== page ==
If UEFA decide that Bilbao, in the Basque Country, cannot host matches, Luis Rubiales has suggested Seville could be an alternative option.

"It is true that there are serious difficulties in Bilbao and with this in mind, it is UEFA who has to decide," he said.


In this file photo taken on March 09, 2021 a banner is on display which reads "Stop UCL reforms" as Sevilla players make their way on to the pitch for the UEFA Champions League, Last-16 2nd-Leg football match BVB Borussia Dortmund v Sevilla FC at the Signal Iduna stadium in Dortmund, western Germany. PHOTO/AFP

Plans to radically reform the UEFA Champions League are set to be approved on Monday, when they will be at the top of the agenda at an executive committee meeting of European football's governing body.

The plans -- which are supposed to stave off the threat of a breakaway Super League -- are already an open secret. 

This is how things are set to change:

- More clubs -

The changes are essentially all about creating a new format for the group stage, replacing the existing structure in place since 2003.

At the moment 32 clubs enter the group stage and are split into eight groups of four teams, who play each other home and away with the top two in each group advancing to the last 16.

It is understood the plans will see the number of teams in the group stage increase to 36. Discussions have been ongoing about who the additional berths will go to.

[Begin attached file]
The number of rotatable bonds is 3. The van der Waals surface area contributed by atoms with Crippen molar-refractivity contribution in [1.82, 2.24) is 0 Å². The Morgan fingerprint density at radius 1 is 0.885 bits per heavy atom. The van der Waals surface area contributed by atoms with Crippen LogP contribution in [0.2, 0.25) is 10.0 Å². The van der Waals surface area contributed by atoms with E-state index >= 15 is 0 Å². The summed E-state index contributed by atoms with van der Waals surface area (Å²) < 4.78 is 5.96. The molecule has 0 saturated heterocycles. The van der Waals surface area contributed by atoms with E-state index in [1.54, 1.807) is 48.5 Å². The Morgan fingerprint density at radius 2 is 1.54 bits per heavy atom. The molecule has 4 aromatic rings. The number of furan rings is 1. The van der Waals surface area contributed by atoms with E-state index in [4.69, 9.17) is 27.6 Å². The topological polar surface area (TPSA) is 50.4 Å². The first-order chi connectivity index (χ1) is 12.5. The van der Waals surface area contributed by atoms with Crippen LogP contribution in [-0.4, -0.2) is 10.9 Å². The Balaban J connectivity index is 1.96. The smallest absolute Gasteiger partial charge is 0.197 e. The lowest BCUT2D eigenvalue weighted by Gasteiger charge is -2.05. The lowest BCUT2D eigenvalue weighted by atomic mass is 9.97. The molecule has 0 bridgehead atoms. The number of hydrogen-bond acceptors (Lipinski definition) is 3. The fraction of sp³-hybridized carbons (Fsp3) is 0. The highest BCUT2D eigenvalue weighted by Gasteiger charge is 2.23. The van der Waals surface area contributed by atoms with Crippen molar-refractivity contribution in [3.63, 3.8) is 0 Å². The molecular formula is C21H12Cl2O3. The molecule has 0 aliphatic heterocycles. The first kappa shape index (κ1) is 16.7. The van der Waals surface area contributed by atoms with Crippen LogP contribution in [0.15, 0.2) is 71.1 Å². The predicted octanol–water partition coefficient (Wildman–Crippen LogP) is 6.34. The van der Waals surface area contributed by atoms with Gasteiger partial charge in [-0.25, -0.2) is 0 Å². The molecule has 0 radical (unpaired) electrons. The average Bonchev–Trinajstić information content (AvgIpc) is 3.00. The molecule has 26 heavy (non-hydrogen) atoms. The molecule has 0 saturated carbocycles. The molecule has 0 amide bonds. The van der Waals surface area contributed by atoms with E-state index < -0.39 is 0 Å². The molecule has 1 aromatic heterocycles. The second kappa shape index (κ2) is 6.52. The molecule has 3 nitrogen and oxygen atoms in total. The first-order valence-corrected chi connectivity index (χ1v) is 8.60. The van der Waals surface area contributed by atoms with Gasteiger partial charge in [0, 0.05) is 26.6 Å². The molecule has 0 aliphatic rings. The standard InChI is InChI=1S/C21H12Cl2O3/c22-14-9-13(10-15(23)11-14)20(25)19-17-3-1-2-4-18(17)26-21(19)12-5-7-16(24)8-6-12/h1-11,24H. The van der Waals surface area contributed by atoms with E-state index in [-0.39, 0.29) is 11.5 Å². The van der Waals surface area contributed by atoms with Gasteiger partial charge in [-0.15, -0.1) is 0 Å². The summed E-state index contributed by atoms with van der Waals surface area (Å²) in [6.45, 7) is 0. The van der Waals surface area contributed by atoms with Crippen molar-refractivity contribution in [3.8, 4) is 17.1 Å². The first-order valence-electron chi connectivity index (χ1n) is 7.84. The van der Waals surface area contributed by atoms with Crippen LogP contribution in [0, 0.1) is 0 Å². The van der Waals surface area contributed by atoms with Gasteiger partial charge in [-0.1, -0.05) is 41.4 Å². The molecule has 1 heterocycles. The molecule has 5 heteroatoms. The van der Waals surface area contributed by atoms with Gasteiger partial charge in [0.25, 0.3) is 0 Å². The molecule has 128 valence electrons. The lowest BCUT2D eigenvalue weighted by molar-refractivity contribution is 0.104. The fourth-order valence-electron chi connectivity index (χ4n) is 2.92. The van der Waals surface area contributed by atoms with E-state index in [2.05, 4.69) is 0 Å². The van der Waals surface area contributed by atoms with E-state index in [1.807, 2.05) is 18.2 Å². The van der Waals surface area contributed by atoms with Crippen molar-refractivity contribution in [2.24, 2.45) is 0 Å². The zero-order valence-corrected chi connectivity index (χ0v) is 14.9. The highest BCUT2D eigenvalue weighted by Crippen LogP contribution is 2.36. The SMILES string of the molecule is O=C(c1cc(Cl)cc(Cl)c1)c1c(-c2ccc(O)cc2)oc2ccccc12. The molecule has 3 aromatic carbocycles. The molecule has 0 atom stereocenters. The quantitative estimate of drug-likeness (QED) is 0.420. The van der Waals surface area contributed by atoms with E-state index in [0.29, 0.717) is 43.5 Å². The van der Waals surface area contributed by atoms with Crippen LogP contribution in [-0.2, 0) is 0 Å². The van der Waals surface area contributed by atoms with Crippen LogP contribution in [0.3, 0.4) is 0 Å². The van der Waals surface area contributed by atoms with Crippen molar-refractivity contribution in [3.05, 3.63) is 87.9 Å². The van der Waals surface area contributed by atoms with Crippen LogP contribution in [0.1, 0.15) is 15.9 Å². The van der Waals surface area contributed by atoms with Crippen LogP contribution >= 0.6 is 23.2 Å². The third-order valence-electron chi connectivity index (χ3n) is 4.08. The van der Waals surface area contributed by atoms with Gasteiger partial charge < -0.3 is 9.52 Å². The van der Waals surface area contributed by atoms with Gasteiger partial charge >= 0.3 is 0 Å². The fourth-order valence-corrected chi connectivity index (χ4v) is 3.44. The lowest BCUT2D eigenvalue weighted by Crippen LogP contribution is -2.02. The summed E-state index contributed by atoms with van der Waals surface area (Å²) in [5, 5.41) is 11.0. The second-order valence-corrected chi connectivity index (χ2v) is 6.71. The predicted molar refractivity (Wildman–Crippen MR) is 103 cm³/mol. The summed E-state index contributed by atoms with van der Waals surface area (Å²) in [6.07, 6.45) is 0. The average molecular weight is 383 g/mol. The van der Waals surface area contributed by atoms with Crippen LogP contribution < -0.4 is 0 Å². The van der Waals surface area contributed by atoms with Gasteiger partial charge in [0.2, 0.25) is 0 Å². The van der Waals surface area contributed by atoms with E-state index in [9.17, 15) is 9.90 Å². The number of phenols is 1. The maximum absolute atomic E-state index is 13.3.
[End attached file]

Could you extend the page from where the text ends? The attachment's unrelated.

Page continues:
British newspaper The Times recently reported that two extra spots would go to the clubs with the best coefficient who fail to qualify via domestic competitions but have qualified for the second-tier Europa League.

However European Leagues, a body representing the interests of clubs and leagues in 30 countries, has said it is against places being attributed on historical merit and insists the make-up of European competitions "should reflect the current state of domestic competition".

France, which is Europe's fifth-ranked nation but currently only has two guaranteed places in the group stage, should get an extra spot.

- Inspired by chess -

The plans will see a complete overhaul of how the group stage works.

Teams will all be placed into one giant pool and will each play 10 games in a so-called 'Swiss system' more commonly associated with chess. It is also used in the European petanque championships.

For the draw, clubs will be split into four pots of nine based on UEFA coefficients.

Teams will play against 10 different sides, with five games at home and five away.

At the end of this phase, the top eight sides will go through to the last 16, with the bottom 12 eliminated.

Meanwhile the sides finishing between ninth and 24th position will play two-legged play-offs, with those between ninth and 16th drawn against a side finishing from 17th to 24th.

The winners of those ties will complete the last-16 line-up, with the losers dropping into the Europa League.

- Crucially, more matches -

At the heart of the reforms is the desire to play more games, stated explicitly by Andrea Agnelli earlier this year.

"It is our strong view that more European matches are welcome," said Agnelli, who is the chairman of the powerful European Club Association as well as Juventus.

This system certainly offers that.

Each team will play 10 group games instead of six, meaning an overall explosion of the number of matches, with 180 in the group stage instead of the current 96.

The knockout stage remains untouched, but the addition of a play-off round at the end of the group phase means the total number of matches in the competition will sky-rocket from 125 to 225.

A team reaching the final will have to play at least 17 games compared to the current 13.